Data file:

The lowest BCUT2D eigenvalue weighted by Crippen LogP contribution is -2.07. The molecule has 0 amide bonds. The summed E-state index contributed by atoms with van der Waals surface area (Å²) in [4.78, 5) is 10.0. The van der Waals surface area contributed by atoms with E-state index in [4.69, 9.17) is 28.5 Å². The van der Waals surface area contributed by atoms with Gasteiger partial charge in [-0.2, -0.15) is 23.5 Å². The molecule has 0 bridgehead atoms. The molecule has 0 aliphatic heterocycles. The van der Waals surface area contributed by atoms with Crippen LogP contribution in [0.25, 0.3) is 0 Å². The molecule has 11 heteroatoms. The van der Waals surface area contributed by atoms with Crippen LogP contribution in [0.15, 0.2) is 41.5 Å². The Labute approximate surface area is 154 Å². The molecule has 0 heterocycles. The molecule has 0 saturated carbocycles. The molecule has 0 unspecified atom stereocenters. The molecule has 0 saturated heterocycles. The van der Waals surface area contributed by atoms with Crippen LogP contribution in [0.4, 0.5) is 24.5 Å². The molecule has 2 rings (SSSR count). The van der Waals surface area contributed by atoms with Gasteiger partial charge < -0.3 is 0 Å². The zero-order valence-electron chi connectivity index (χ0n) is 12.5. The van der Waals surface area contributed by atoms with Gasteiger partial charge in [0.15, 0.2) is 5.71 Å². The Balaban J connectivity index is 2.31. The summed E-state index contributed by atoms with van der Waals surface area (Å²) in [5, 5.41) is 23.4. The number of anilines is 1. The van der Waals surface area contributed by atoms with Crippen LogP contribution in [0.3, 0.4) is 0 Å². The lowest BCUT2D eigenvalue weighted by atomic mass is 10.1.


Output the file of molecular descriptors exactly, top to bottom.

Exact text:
The lowest BCUT2D eigenvalue weighted by Crippen LogP contribution is -2.07. The molecule has 0 amide bonds. The summed E-state index contributed by atoms with van der Waals surface area (Å²) in [4.78, 5) is 10.0. The van der Waals surface area contributed by atoms with E-state index in [4.69, 9.17) is 28.5 Å². The van der Waals surface area contributed by atoms with Gasteiger partial charge in [-0.2, -0.15) is 23.5 Å². The molecule has 0 bridgehead atoms. The molecule has 0 aliphatic heterocycles. The van der Waals surface area contributed by atoms with Crippen LogP contribution in [0.25, 0.3) is 0 Å². The molecule has 11 heteroatoms. The van der Waals surface area contributed by atoms with Crippen LogP contribution in [0.15, 0.2) is 41.5 Å². The Labute approximate surface area is 154 Å². The molecule has 0 heterocycles. The molecule has 0 saturated carbocycles. The molecule has 0 unspecified atom stereocenters. The molecule has 0 saturated heterocycles. The van der Waals surface area contributed by atoms with Crippen LogP contribution in [0.4, 0.5) is 24.5 Å². The molecule has 2 rings (SSSR count). The van der Waals surface area contributed by atoms with Gasteiger partial charge < -0.3 is 0 Å². The zero-order valence-electron chi connectivity index (χ0n) is 12.5. The van der Waals surface area contributed by atoms with Gasteiger partial charge in [0.15, 0.2) is 5.71 Å². The Balaban J connectivity index is 2.31. The summed E-state index contributed by atoms with van der Waals surface area (Å²) in [5, 5.41) is 23.4. The number of anilines is 1. The van der Waals surface area contributed by atoms with Crippen LogP contribution in [0.3, 0.4) is 0 Å². The lowest BCUT2D eigenvalue weighted by atomic mass is 10.1.